Canada geese back for another season at Regina’s old Costco parking lot

Two familiar faces, Canada geese Kirk and Loosey, are back nesting at Regina's old Costco location.

The old Costco building on Victoria Avenue in Regina used to be one of the east end’s biggest attractions, but since it moved locations, there’s a different sight that keeps people flocking back: Kirk and Loosey.

Kirk is short for Costco’s famous Kirkland brand and Loosey is a play on the phrase loosey-goosey. They are two Canada geese that have been calling the parking lot home for the last number of years and they are back for another season.

READ MORE: New Costco in east Regina set to open early November

Bob Hinchcliffe, who checks on the geese every other day in the summertime, said he was concerned the birds wouldn’t come back after Costco moved locations. But last week while he was driving down University Park Drive, he noticed a familiar face.

“Kirk was sitting on the boulevard right by the sidewalk and that’s sort of his habit,” Hinchcliffe explained. “We circled around, came back and saw Loosey sitting on the nest and it was really good to see they were back.”

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Like Hinchcliffe, many people stop by the nest to take a gander. Some even bring water and food for the birds.

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“It’s fun to make sure they’re safe and this year [we wanted] to make sure that somebody was looking after them,” Hinchcliffe said. “We have a little bag of seeds that we drop off sometimes, too.”

While it might seem out of the ordinary for geese to make an abandoned parking lot their home, Nature Saskatchewan executive director Jordan Ignatiuk says it makes sense.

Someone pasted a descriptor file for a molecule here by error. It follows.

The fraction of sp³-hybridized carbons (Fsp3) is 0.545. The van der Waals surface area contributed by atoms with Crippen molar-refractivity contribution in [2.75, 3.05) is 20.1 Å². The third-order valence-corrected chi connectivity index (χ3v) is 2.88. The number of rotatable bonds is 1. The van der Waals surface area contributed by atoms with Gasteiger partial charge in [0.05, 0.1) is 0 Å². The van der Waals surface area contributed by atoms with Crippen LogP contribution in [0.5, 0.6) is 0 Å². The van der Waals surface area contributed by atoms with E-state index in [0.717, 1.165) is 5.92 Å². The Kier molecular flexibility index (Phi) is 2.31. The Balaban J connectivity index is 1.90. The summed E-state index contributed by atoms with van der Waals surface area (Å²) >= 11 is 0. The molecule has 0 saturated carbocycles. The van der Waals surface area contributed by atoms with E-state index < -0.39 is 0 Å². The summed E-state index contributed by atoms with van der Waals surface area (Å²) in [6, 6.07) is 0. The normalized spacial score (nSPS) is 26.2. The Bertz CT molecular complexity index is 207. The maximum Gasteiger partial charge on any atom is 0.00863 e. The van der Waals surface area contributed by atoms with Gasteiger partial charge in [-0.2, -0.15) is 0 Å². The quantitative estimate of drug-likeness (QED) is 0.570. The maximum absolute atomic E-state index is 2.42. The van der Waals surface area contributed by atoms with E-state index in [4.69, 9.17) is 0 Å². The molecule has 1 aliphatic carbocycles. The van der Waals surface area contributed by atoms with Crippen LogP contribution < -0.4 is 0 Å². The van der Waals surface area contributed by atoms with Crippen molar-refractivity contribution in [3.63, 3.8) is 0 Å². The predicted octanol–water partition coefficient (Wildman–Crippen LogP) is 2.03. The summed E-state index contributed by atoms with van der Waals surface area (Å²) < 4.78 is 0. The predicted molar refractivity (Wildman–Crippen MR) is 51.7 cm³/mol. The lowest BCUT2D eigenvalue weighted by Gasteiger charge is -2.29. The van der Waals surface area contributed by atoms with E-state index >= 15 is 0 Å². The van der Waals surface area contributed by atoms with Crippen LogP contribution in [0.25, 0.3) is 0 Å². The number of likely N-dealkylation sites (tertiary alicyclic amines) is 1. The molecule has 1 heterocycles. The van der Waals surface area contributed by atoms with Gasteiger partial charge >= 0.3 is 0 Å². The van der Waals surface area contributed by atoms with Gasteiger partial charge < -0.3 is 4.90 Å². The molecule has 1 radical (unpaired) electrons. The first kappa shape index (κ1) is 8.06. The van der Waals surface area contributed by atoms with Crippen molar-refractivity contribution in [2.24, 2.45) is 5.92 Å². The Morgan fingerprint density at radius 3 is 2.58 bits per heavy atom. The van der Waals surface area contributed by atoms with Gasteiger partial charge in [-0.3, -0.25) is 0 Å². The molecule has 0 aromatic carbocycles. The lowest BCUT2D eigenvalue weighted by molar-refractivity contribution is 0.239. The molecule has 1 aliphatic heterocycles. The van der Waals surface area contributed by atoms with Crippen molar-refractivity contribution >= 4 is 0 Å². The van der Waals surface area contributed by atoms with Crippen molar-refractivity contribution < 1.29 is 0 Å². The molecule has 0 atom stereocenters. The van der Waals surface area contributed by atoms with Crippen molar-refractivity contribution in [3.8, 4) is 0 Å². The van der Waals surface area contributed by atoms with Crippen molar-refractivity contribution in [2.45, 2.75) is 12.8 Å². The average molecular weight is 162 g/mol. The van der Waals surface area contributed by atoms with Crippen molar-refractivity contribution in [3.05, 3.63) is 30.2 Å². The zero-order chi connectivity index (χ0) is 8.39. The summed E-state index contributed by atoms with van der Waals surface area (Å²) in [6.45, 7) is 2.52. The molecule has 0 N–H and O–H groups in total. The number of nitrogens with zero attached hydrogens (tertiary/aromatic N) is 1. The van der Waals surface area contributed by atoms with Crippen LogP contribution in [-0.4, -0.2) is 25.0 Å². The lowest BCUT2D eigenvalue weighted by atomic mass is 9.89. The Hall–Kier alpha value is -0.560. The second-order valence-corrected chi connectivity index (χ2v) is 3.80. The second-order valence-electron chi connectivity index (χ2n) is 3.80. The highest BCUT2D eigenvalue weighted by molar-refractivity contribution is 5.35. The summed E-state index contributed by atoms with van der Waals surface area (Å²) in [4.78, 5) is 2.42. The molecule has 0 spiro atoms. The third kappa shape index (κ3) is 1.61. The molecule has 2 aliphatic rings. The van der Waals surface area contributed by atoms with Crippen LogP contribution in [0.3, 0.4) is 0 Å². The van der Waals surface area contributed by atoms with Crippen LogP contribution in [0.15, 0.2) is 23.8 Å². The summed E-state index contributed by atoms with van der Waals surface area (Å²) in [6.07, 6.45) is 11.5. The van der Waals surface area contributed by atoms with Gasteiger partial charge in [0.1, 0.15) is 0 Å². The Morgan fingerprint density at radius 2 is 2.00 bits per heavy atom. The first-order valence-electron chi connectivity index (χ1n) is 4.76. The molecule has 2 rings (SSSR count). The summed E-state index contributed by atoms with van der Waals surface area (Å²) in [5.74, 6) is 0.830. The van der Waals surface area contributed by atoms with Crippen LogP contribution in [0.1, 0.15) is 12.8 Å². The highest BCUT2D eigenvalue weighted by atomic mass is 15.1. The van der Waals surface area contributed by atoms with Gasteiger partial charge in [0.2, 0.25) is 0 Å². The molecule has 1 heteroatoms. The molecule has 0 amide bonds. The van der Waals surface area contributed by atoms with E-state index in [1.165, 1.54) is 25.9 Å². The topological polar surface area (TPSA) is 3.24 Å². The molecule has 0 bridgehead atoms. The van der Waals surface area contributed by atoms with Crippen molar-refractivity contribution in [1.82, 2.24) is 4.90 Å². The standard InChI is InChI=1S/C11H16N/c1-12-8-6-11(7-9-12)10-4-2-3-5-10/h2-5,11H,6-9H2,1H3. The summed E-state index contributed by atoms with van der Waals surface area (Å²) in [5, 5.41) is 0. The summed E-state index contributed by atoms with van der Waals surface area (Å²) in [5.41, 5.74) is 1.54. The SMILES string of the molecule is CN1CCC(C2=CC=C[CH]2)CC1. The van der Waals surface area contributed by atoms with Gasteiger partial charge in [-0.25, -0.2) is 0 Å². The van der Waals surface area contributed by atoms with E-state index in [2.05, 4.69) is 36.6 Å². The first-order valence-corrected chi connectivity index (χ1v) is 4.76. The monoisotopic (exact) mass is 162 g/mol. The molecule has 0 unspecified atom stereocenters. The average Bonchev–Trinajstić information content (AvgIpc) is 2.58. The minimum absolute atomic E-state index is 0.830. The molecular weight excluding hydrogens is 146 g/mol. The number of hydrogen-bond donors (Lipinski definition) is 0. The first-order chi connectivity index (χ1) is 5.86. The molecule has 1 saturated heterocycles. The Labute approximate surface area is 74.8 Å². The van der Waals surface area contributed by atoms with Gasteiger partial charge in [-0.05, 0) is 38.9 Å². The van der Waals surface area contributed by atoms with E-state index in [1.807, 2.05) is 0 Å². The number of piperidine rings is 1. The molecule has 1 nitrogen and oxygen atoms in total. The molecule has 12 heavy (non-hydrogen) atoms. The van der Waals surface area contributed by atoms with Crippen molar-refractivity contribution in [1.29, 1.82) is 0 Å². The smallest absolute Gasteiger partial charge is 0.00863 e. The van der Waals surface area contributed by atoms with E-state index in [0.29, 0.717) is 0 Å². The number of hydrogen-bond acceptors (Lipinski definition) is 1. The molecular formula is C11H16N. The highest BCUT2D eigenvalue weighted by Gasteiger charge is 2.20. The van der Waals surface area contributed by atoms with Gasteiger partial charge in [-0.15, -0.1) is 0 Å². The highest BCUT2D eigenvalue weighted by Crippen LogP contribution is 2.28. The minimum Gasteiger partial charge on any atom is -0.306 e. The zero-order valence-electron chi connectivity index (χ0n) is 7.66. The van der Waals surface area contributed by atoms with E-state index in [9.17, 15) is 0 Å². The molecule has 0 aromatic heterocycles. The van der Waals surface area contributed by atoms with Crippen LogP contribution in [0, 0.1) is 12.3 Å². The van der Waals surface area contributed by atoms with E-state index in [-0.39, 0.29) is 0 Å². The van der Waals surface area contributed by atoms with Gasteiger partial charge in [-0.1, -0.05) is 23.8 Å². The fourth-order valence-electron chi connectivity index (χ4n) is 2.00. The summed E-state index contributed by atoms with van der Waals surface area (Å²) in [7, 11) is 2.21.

“[Canada geese] will come back to the same areas particularly when it has been successful and so that’s why we’re seeing them back at Costco,” Ignatiuk said.

Ignatiuk says geese can nest anywhere, as long as it’s a safe space with access to a permanent water source. Wascana Park houses many of Regina’s geese, but Ignatiuk says the booming population is why the birds are venturing out.

READ MORE: Police warn against ‘fowl’ play after woman attacked by Canada goose on university campus

“They don’t want to be crowded if they don’t have to be, so it just gives them that opportunity to be off on their own and separated from any of the competition of other pairs.”

Ignatiuk says geese have gotten used to living around people, which is why they can turn a busy parking lot into a home. But that doesn’t mean people should get too close to the birds.

“They can be quite aggressive in protecting the nest, particularly the male will be there near the nest with the female,” Ignatiuk said. “They’ll come at you with the wings and there’s some power to the swing of those.”

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Canada geese typically lay their eggs at the beginning of May, which means goslings will be joining Kirk and Loosey in the parking lot soon enough.

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